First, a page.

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Why AI Is Essential to the New Energy Model

Scaling AI Pierre Goutorbe

Between energy diversity, climate challenges, and growth in electricity consumption, energy producers and suppliers must constantly optimize their processes and anticipate demand in order to adjust their offers, a strategy based on massive data collection and the deployment of AI solutions. Today it is impossible to master the complexity of the energy ecosystem without using data science. 

While global warming should force us to reduce our energy consumption, on July 15, the International Energy Agency (IEA) announced an increase in global electricity demand of 5% in 2021 and 4% in 2022. These numbers represent a trend that is not ready to be reversed, driven by the ever more abundant technological era and electricity greed by a population that should reach 10 billion people in 2050 and via the development of metropolises and megalopolises that will be even more energy intensive. In such a context (and in an attempt to limit greenhouse gases without which we risk disappearing), companies in the energy sector are always innovating more to deploy technologies to produce and store greener energy.

An Industry in Full Transition

With the arrival of renewable energies, an influx of competition, and global warming, the energy sector is in the throes of a profound transformation. To achieve decarbonization, we will move from electricity produced mostly from power plants using fossil fuels (i.e., coal, oil, gas), hydraulic dams, and nuclear power plants to electricity mostly produced by renewable energies (i.e., solar, wind, biomass). The move towards greater proportions of renewable energy generation will have two main impacts: the future power system will host more power from intermittent power generators and will be more decentralized. As the power grid becomes more dynamic, houses will generate power that they can sell to the grid. Conversely, everyone will charge their electric vehicles at the same time, causing a spike in demand. It will continue to be challenging to manage the grid efficiently and avoid any blackouts.

How can organizations manage energies with different characteristics that are produced in a decentralized way? How can intermittent energies such as solar and wind power be integrated into a supply of fossil fuels, the use of which is also sought to be reduced? How can we handle a much more dynamic energy system?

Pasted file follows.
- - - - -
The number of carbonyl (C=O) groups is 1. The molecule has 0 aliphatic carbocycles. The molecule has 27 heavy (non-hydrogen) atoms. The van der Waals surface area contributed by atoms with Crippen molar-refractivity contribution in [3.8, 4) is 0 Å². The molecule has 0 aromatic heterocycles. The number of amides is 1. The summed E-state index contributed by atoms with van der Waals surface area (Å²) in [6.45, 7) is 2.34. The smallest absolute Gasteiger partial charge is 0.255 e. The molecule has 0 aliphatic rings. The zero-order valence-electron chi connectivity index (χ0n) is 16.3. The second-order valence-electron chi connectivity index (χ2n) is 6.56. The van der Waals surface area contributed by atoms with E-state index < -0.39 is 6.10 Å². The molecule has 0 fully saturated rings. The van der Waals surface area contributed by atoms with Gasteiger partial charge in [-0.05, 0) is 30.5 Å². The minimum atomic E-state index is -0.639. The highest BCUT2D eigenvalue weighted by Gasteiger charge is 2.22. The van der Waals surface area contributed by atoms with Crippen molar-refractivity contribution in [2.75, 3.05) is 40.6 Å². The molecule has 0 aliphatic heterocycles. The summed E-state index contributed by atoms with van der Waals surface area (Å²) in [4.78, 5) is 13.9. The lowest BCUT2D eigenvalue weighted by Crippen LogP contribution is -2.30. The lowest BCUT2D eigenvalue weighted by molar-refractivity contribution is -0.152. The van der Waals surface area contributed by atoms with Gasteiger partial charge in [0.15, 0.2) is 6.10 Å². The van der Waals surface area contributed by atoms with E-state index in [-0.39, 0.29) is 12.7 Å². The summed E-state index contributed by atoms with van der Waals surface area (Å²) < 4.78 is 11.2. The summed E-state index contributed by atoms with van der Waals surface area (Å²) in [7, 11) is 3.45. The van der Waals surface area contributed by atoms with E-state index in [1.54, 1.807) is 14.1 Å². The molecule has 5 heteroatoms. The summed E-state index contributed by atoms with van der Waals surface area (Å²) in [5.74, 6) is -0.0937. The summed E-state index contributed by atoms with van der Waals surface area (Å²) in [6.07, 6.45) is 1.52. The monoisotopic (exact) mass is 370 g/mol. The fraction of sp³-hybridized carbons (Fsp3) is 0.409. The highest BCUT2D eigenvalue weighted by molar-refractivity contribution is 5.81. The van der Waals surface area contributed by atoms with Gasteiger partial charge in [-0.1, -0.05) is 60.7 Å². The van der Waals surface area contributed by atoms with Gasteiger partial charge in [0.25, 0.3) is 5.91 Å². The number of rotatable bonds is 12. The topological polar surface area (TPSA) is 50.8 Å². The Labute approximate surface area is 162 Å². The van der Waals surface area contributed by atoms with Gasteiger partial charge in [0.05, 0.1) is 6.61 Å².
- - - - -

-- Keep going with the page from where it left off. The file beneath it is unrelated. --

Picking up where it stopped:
energy

From the Arrangement of Solar Panels to Process Optimization

Faced with this complexity, the players in this multi-energy world have started to deploy numerous AI projects. They have developed solutions to help them determine the optimal locations for solar panels or the most efficient wind turbine layouts. They also use AI to improve the operation of existing facilities and detect anomalies by anticipating breakdowns on production sites or on the network and improving employee safety. They also rely on AI to better quantify and reduce their greenhouse gas emissions and other environmental and societal impacts. Finally, they use these technologies to better estimate the production of these different energies and anticipate the various consumptions of customers.

solar panels

While companies are developing a large number of wind and solar projects, it is indeed becoming necessary to be able to analyze and visualize the behavior of all of these installations in order to compare and optimize production performance and detect anomalies, anticipate maintenance, and give recommendations to operators in the field. To succeed in this challenge, it is necessary to collect data in real time, to make it easily accessible in a collaborative space, and to be able to manage these large-scale processes by relying on the computing capacities of the cloud.

To succeed in the energy transition, we will need AI all along the energy value chain, from production to consumption. It will work if and only if all people can contribute to setting up these systems with AI. Indeed, AI must not remain exclusively reserved for data science experts, it must be designed jointly with stakeholders who know the world of energy to better respond to the challenges and problems of this industry.

Financial Gains

From a purely economic point of view, studies show that AI is a source of energy savings. For example, according to the IEA report, data collected in real time from smart lighting systems and other digital tools would reduce the energy consumption of buildings by 10%. This report also estimates that the 11 billion interconnected smart devices by 2040 would allow residents to better control their electricity consumption from the grid and thus provide 185 GW of flexibility, avoiding $270 billion in investments in new electrical infrastructure.

From the production of these multi-energies to distribution, including the management of factories or the operation of production chains, AI has become a central element in optimizing the entire energy chain, whether in terms of production or consumption. Faced with global warming, the world of energy is transforming and reinventing itself. In this complex and moving world, it will therefore be necessary to demonstrate great agility and seize the opportunity presented by AI to support this transition.

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